Brief Review of: Storm Front

The Harry Dresden books by Jim Butcher were highly recommended to me by numerous sources.  After finishing the available books for the Game of Thrones series, Storm Front was absolutely perfect.

Where the Game of Thrones series was dark and sorrowful, Storm Front was light and hopeful.

I liked the hero, even when the hero didn’t seem to like himself.  And he really was a hero and a stand-up guy, even as he berated himself for being less than a hero.  I liked that very much, because Harry’s attitude about the world and himself was believable.  I was on board from the get-go.

Something I really enjoyed was the first-person presentation of the story.  It reminded me of how much I enjoy writing first-person.  It’s convinced me that that’s how I’m going to approach my NaNoWriMo project next month.

The only thing I could say about Storm Front that might be construed as a negative was how short it felt.  During the week, I only listened to it during my commutes to and from work, and by the weekend, I was over halfway through it.  I enjoyed it so much, I wound up sitting in front of my computer part of the day today, listening to it while I played solitaire.

I acquired Storm Front through audible, and it was read by James Marsters.  If you don’t recognize the name, he played Spike in the Buffy: The Vampire series.  He did a fantastic job.

I’m looking forward to the next book.  If you haven’t read Storm Front, you should correct that serious oversight at your earliest convenience.


My Personal Life Hacks

I’m a creature of habit.  Not all of my habits are good ones, but I’m still living and breathing, so I’m still working on that.  I thought I’d share a few behaviors I’ve developed, which have helped me with my successes.  Or at the very least, helped me not fail quite as much.  They’re in no particular order.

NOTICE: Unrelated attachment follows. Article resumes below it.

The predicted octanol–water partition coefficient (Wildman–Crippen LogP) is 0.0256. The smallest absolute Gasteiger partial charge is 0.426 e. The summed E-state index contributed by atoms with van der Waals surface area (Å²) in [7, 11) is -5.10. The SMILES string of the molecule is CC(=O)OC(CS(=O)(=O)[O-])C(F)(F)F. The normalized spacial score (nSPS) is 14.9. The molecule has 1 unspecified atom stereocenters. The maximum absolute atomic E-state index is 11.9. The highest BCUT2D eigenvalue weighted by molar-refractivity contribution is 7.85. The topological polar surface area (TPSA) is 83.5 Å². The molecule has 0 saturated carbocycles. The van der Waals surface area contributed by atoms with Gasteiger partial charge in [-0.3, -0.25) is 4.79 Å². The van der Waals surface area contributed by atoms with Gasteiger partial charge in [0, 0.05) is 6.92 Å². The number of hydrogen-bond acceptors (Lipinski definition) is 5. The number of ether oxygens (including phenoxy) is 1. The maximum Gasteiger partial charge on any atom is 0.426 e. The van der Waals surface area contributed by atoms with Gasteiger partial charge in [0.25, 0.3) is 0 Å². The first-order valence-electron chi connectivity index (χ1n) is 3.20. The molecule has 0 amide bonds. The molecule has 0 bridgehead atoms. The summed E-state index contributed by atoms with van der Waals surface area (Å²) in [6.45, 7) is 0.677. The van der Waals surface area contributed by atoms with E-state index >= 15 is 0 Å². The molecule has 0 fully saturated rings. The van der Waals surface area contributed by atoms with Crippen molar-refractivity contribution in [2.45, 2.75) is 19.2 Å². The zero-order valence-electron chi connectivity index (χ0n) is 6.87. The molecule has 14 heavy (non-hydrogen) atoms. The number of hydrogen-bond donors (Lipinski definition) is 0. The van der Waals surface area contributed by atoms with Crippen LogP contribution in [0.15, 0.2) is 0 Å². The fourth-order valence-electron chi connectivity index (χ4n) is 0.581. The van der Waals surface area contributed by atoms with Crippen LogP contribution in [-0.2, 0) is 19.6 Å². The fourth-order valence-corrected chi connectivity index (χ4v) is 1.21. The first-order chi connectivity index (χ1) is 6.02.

• In public restrooms, I always wipe the toilet seat first with toilet paper.  This accomplishes two things: 1. I don’t wind up sitting on some stranger’s piss droplets and 2. I wind up making sure that there is toilet paper.
  • I always put my wallet, keys, and cell phone in the same place in my house.  I don’t remember the last time I lost my keys or wallet.
  • The thing I always hated most about laundry was folding clothes, especially socks.  A year or two ago, I discarded all of my socks, bought new ones that are all identical (well, I have some that are black, and some that are white).  I no longer fold socks.  I hang up all of my clothes on hangers, so those don’t have to be folded, either.  The only things that have to go in drawers are my underwear and shorts, and I don’t wear shorts that often.  When I stopped folding socks, it was like freeing myself from a set of chains that I thought I’d have to live with for the rest of my life.
  • I never write checks.  It’s either cash or debit card.
  • I use my bank’s online presence to pay my bills.  I don’t let agencies automatically go in and take my money.  That way lies madness.  But I’ve got it down to the point where I spend 15 minutes a month paying my bills online, and never have to worry about bills again.  I haven’t had a late payment on anything in nearly 12 years.
  • I don’t keep a lot of personal things at work anymore.  If I needed to move desks, I could do it in less than 15 minutes.  Because my work space is relatively sparse, it also always looks neat and tidy.